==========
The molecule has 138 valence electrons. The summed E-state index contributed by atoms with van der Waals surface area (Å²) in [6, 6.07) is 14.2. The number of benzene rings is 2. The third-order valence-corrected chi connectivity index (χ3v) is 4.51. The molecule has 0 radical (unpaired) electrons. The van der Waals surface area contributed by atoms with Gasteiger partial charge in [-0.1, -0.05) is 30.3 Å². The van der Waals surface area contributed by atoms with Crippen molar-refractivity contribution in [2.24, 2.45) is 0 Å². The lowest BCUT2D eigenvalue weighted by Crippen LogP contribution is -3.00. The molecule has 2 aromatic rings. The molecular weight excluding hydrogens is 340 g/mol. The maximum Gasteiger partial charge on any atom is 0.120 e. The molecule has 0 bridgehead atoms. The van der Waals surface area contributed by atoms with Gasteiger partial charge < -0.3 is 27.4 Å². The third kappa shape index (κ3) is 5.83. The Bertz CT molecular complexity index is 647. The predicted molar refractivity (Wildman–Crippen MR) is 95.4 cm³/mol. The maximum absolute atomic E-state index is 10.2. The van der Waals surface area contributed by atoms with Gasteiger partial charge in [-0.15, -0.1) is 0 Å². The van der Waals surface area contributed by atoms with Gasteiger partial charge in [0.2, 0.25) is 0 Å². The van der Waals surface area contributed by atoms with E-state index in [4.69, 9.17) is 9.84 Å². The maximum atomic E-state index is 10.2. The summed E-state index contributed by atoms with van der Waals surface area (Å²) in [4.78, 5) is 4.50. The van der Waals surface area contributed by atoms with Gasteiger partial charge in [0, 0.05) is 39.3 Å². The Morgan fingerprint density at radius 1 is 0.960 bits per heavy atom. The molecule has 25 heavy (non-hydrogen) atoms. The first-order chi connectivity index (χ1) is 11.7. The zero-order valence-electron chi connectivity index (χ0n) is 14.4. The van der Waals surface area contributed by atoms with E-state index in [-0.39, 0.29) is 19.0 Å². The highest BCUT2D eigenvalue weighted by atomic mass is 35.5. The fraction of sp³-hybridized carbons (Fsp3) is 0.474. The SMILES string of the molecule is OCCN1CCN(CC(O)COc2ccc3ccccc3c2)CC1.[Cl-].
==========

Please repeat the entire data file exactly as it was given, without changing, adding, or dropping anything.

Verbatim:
The molecule has 138 valence electrons. The summed E-state index contributed by atoms with van der Waals surface area (Å²) in [6, 6.07) is 14.2. The number of benzene rings is 2. The third-order valence-corrected chi connectivity index (χ3v) is 4.51. The molecule has 0 radical (unpaired) electrons. The van der Waals surface area contributed by atoms with Gasteiger partial charge in [-0.1, -0.05) is 30.3 Å². The van der Waals surface area contributed by atoms with Crippen molar-refractivity contribution in [2.24, 2.45) is 0 Å². The lowest BCUT2D eigenvalue weighted by Crippen LogP contribution is -3.00. The molecule has 2 aromatic rings. The molecular weight excluding hydrogens is 340 g/mol. The maximum Gasteiger partial charge on any atom is 0.120 e. The molecule has 0 bridgehead atoms. The van der Waals surface area contributed by atoms with Gasteiger partial charge < -0.3 is 27.4 Å². The third kappa shape index (κ3) is 5.83. The Bertz CT molecular complexity index is 647. The predicted molar refractivity (Wildman–Crippen MR) is 95.4 cm³/mol. The maximum absolute atomic E-state index is 10.2. The van der Waals surface area contributed by atoms with Gasteiger partial charge in [-0.15, -0.1) is 0 Å². The van der Waals surface area contributed by atoms with Gasteiger partial charge in [0.2, 0.25) is 0 Å². The van der Waals surface area contributed by atoms with E-state index in [4.69, 9.17) is 9.84 Å². The maximum atomic E-state index is 10.2. The summed E-state index contributed by atoms with van der Waals surface area (Å²) in [4.78, 5) is 4.50. The van der Waals surface area contributed by atoms with Gasteiger partial charge in [0, 0.05) is 39.3 Å². The Morgan fingerprint density at radius 1 is 0.960 bits per heavy atom. The molecule has 25 heavy (non-hydrogen) atoms. The first-order chi connectivity index (χ1) is 11.7. The zero-order valence-electron chi connectivity index (χ0n) is 14.4. The van der Waals surface area contributed by atoms with E-state index in [-0.39, 0.29) is 19.0 Å². The highest BCUT2D eigenvalue weighted by atomic mass is 35.5. The fraction of sp³-hybridized carbons (Fsp3) is 0.474. The SMILES string of the molecule is OCCN1CCN(CC(O)COc2ccc3ccccc3c2)CC1.[Cl-].